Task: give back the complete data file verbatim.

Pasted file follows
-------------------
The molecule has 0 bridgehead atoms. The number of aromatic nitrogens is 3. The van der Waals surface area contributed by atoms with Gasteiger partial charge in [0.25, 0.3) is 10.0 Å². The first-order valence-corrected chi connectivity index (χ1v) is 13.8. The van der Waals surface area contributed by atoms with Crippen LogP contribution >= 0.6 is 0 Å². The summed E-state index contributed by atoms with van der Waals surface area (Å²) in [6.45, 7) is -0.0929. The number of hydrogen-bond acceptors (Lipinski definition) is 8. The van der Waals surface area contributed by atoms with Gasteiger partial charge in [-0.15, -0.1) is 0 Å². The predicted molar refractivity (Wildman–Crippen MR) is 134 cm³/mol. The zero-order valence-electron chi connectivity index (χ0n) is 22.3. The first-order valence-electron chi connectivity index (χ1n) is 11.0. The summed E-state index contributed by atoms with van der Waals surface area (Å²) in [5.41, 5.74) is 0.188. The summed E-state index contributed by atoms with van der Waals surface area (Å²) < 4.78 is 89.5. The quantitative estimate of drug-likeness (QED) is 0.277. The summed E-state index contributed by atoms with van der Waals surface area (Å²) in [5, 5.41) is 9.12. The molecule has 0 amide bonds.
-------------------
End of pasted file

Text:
The molecule has 0 bridgehead atoms. The number of aromatic nitrogens is 3. The van der Waals surface area contributed by atoms with Gasteiger partial charge in [0.25, 0.3) is 10.0 Å². The first-order valence-corrected chi connectivity index (χ1v) is 13.8. The van der Waals surface area contributed by atoms with Crippen LogP contribution >= 0.6 is 0 Å². The summed E-state index contributed by atoms with van der Waals surface area (Å²) in [6.45, 7) is -0.0929. The number of hydrogen-bond acceptors (Lipinski definition) is 8. The van der Waals surface area contributed by atoms with Gasteiger partial charge in [-0.15, -0.1) is 0 Å². The predicted molar refractivity (Wildman–Crippen MR) is 134 cm³/mol. The zero-order valence-electron chi connectivity index (χ0n) is 22.3. The first-order valence-electron chi connectivity index (χ1n) is 11.0. The summed E-state index contributed by atoms with van der Waals surface area (Å²) in [5.41, 5.74) is 0.188. The summed E-state index contributed by atoms with van der Waals surface area (Å²) < 4.78 is 89.5. The quantitative estimate of drug-likeness (QED) is 0.277. The summed E-state index contributed by atoms with van der Waals surface area (Å²) in [5, 5.41) is 9.12. The molecule has 0 amide bonds.